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Analysing the various Management Principles and Applications

Paper Type: Free Essay Subject: Business
Wordcount: 3219 words Published: 1st Jan 2015

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The need for professional management came along with large scale businesses from the industrial revolution. This is generally understood to cover the period from around 1760 to 1850 & in this time there was a major economic growth. The division of labour, combined with technological advances provided the economic need for a factory system. The factory system however, brought new problems for owners & managers.

There are various pioneers who contributed to the development of management, these include:

F.W. Taylor (1856-1915) he was known as father of scientific management, & was a professional engineer.

H.L. Gantt (1861- 1919) his main interest was human beings in industry & he wanted to establish democratic societies in factories.

Abraham Maslow was a behavioural psychologist who worked in academia and industry. He wrote various books on human relations. The first book was on Motivation and Personality & set out the needs of a human being & these are still hugely important factors today.

Definitions of Management

There is no generally accepted definition of management, however, the best definition is said to be that of Henri Fayol (1841-1925) who was a French Engineer, as even today the principles remain the same.

‘To manage is to forecast and plan, to organise, to command, to coordinate and to control.’ H. Fayol (1916)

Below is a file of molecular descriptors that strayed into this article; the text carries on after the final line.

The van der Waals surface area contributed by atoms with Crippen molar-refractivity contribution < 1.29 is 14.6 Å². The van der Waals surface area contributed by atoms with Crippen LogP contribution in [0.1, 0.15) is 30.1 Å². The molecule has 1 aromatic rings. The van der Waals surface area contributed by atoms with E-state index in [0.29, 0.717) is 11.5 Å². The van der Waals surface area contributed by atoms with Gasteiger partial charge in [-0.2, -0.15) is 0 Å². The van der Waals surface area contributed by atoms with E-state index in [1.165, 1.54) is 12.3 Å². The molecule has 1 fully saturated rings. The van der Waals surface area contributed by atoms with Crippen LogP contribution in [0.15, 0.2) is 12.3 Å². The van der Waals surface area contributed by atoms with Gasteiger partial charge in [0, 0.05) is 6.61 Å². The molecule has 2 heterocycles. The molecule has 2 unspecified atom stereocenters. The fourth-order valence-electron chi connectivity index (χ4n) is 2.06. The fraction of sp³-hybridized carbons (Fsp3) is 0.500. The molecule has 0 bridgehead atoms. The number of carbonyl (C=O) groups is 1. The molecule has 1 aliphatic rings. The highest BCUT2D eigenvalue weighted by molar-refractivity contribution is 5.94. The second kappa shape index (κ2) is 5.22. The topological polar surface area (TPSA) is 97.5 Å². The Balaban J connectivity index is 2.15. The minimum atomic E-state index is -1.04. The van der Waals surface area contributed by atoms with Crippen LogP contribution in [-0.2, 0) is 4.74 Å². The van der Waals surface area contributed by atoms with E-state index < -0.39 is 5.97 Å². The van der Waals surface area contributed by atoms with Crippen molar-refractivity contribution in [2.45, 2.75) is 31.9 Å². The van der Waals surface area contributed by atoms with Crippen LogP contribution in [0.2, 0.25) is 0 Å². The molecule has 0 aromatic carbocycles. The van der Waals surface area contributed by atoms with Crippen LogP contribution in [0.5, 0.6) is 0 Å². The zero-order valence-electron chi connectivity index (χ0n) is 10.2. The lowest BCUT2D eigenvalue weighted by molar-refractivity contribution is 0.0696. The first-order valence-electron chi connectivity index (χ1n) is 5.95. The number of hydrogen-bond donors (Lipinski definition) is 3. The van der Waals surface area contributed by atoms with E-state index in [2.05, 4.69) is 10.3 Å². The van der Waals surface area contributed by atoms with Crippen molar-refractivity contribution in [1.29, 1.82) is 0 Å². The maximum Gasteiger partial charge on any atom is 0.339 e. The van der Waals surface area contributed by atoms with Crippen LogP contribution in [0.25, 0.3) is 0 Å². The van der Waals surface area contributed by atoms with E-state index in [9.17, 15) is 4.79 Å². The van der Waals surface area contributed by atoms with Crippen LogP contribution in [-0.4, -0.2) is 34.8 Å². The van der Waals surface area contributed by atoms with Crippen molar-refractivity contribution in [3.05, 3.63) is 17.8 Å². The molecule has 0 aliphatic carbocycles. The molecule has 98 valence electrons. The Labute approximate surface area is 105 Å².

Henri Fayol’s definition of management is based upon his initial idea that forecasting & planning was about looking to the future & coming up with a plan of action to allow objectives to be met. Organising was seen in structural terms while commanding was said to refer to maintaining activity amongst personnel. Coordinating is a unifying activity which effectively allows all parts of an activity to work in harmony & finally controlling meant, ensuring things are done in accordance with established specifications & policies etc. Henri Fayol therefore is responsible for identifying the principles of management which are listed below & are further detailed in task 2 of this assignment.




Command (Motivating)


Co-ordinating and communicating

Another definition is that of Edward Brech the last of the management pioneers. He believed that management was for the good of society and integrity was its cornerstone. He collated ideas, added his own & developed training programmes & textbooks

‘Management is a social process… the process consists of… planning, control, coordination and motivation’. EFL Brech (1957)

Another definition is that of Harold Koontz & Cyril O’Donnell, both professors of business management at the University of California.

Management is an operational process initially best dissected by analysing the managerial functions… The five essential managerial functions (are): planning, organising, staffing, directing and leading and controlling.’ Koontz & O’Donnell (1984)

The definitions of Brech & Koontz & O’Donnell are based upon that of Henri Fayol however they have made some small changes, for example Henri Fayol’s term command is changes to motivation by Brech & directing or leading by Koontz & O’Donnell.

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P2 Explain the principles and processes of management.

A manager’s job consists of planning, organising, directing & controlling a company’s resources which include the workforce, equipment, finances, facilities & materials etc. Management also includes the recording & storing of facts & information for later use or for the use of others within the organisation to assist them with their own objectives. Management is not only limited to ‘managers’ & ‘supervisors’ as every member or employee is responsible to some extent for ‘managing their own functions as part of their job.

The main principles of management described by Fayol are as follows:






Co-ordinating and communicating

Within any company or organization a manager has many roles & responsibilities & there job requires that they have the all of these skills to fulfill the role of ‘manager’.